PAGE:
(Washington, D.C.) – U.S. Senate Committee on Small Business & Entrepreneurship Chair Ben Cardin (D-Md.) today convened a hearing on the U.S. Small Business Administration’s (SBA’s) COVID Economic Injury Disaster Loan (EIDL) program. The COVID EIDL program was created by Congress in March 2020 to provide fixed rate, low interest, long-term capital to small businesses struggling due to the pandemic. The program has been especially useful to small businesses that do not have strong banking relationships. Since the beginning of the pandemic, the program has provided loans to 4 million small businesses totaling nearly $380 billion.

According to the SBA, there are approximately 125,000 COVID EIDL applicants whose applications were approved but funds have not been disbursed; and there are an additional 41,000 applicants who have never received a decision.

During his opening statement, Cardin lauded the SBA’s efforts to improve the COVID EIDL program under the leadership of President Joe Biden after the Trump administration undermined of the program. Cardin then pressed SBA Associate Administrator for the Office of Capital Access Patrick Kelley to build on the Biden administration’s efforts by completing the program “in a way that represents the values of our committee and values the COVID EIDL program’s importance to small businesses.”

On July 15, Cardin and Senators John Cornyn (R-Texas), Chris Van Hollen (D-Md.), and Roger Wicker (R-Miss.), along with 44 Senators sent a letter to SBA Administrator Isabella Casillas Guzman urging the SBA to process COVID EIDL applications that were received prior to the agency’s May 6, 2022 deadline.

The letter followed weeks of reports from constituents and in the press that small business owners who submitted their applications prior to the SBA’s May 6 deadline have remained effectively shut out of the process because the SBA has deemed their applications “unworkable” without providing a detailed explanation. Some of these applicants have worked for months to resolve system errors and resubmit documents only to be told that the program was out of funds. However, SBA has authority to use $800 million in remaining COVID EIDL subsidy to immediately provide more than $7 billion in additional loans.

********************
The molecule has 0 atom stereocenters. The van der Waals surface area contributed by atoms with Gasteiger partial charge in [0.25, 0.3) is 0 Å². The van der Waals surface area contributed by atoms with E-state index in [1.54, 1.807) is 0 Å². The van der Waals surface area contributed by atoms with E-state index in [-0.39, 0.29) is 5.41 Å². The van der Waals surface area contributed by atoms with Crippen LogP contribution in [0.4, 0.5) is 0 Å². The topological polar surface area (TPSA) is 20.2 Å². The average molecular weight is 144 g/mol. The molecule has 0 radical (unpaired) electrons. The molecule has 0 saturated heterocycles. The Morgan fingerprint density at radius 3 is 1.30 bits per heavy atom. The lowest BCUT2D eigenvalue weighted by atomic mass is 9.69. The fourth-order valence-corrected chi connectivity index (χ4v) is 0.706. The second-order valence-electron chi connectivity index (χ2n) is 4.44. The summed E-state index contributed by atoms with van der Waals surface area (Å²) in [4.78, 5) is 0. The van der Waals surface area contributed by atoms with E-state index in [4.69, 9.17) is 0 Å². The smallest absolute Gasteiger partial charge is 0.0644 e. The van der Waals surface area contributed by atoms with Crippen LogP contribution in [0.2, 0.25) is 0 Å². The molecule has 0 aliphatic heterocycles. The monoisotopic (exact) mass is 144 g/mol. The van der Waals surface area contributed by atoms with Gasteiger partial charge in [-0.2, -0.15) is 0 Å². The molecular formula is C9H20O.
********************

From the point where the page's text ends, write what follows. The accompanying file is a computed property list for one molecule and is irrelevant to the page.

“…‘unworkable’ is not denied,” Cardin said during an exchange with Associate Administrator Kelley. “In many instances, according to casework notes that we have, small business owners think they have given adequate information or could give the adequate information to complete their applications, but they have not been given an opportunity to do that. So, I urge you, for those whose applications can be adjudicated—whether it’s a reconsideration or increased loan amount—the SBA must get those resolved. The numbers are getting small enough that it seems that the SBA should be able to handle those with the type of service that would be expected from the SBA… The SBA has to complete these applications…These small business owners need to know.”